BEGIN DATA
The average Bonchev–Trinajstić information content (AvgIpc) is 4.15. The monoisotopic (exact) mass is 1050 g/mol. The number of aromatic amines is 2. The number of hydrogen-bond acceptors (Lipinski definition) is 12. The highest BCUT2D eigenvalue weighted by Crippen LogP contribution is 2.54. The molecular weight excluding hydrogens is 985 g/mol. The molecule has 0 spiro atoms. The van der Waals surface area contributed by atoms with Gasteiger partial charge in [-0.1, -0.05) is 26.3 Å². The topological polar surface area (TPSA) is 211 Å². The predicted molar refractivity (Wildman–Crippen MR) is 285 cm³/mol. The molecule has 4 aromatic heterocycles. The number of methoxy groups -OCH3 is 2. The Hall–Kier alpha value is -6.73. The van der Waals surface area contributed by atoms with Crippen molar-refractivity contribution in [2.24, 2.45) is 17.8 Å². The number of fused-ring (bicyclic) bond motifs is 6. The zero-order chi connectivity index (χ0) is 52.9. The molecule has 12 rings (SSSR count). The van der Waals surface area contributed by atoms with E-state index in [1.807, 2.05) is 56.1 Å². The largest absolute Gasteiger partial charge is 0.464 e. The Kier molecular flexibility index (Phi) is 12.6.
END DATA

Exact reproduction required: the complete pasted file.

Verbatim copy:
The average Bonchev–Trinajstić information content (AvgIpc) is 4.15. The monoisotopic (exact) mass is 1050 g/mol. The number of aromatic amines is 2. The number of hydrogen-bond acceptors (Lipinski definition) is 12. The highest BCUT2D eigenvalue weighted by Crippen LogP contribution is 2.54. The molecular weight excluding hydrogens is 985 g/mol. The molecule has 0 spiro atoms. The van der Waals surface area contributed by atoms with Gasteiger partial charge in [-0.1, -0.05) is 26.3 Å². The topological polar surface area (TPSA) is 211 Å². The predicted molar refractivity (Wildman–Crippen MR) is 285 cm³/mol. The molecule has 4 aromatic heterocycles. The number of methoxy groups -OCH3 is 2. The Hall–Kier alpha value is -6.73. The van der Waals surface area contributed by atoms with Crippen molar-refractivity contribution in [2.24, 2.45) is 17.8 Å². The number of fused-ring (bicyclic) bond motifs is 6. The zero-order chi connectivity index (χ0) is 52.9. The molecule has 12 rings (SSSR count). The van der Waals surface area contributed by atoms with E-state index in [1.807, 2.05) is 56.1 Å². The largest absolute Gasteiger partial charge is 0.464 e. The Kier molecular flexibility index (Phi) is 12.6.